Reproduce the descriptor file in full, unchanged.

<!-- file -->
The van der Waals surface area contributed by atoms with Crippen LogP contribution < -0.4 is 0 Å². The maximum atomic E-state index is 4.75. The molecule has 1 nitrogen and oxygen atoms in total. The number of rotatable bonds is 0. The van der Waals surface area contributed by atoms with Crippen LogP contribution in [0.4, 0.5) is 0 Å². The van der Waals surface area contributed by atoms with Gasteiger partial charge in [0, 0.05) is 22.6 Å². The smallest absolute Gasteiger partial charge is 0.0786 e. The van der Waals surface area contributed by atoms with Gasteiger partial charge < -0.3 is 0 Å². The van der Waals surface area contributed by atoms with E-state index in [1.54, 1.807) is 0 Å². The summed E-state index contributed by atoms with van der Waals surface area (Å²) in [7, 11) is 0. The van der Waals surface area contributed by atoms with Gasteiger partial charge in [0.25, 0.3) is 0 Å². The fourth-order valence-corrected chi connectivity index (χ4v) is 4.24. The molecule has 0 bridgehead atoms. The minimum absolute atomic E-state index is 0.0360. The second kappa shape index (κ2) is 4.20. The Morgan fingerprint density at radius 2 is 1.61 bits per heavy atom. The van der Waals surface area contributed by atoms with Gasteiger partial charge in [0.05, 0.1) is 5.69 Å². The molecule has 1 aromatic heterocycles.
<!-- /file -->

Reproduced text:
The van der Waals surface area contributed by atoms with Crippen LogP contribution < -0.4 is 0 Å². The maximum atomic E-state index is 4.75. The molecule has 1 nitrogen and oxygen atoms in total. The number of rotatable bonds is 0. The van der Waals surface area contributed by atoms with Crippen LogP contribution in [0.4, 0.5) is 0 Å². The van der Waals surface area contributed by atoms with Gasteiger partial charge in [0, 0.05) is 22.6 Å². The smallest absolute Gasteiger partial charge is 0.0786 e. The van der Waals surface area contributed by atoms with Gasteiger partial charge < -0.3 is 0 Å². The van der Waals surface area contributed by atoms with E-state index in [1.54, 1.807) is 0 Å². The summed E-state index contributed by atoms with van der Waals surface area (Å²) in [7, 11) is 0. The van der Waals surface area contributed by atoms with Gasteiger partial charge in [0.25, 0.3) is 0 Å². The fourth-order valence-corrected chi connectivity index (χ4v) is 4.24. The molecule has 0 bridgehead atoms. The minimum absolute atomic E-state index is 0.0360. The second kappa shape index (κ2) is 4.20. The Morgan fingerprint density at radius 2 is 1.61 bits per heavy atom. The van der Waals surface area contributed by atoms with Gasteiger partial charge in [0.05, 0.1) is 5.69 Å². The molecule has 1 aromatic heterocycles.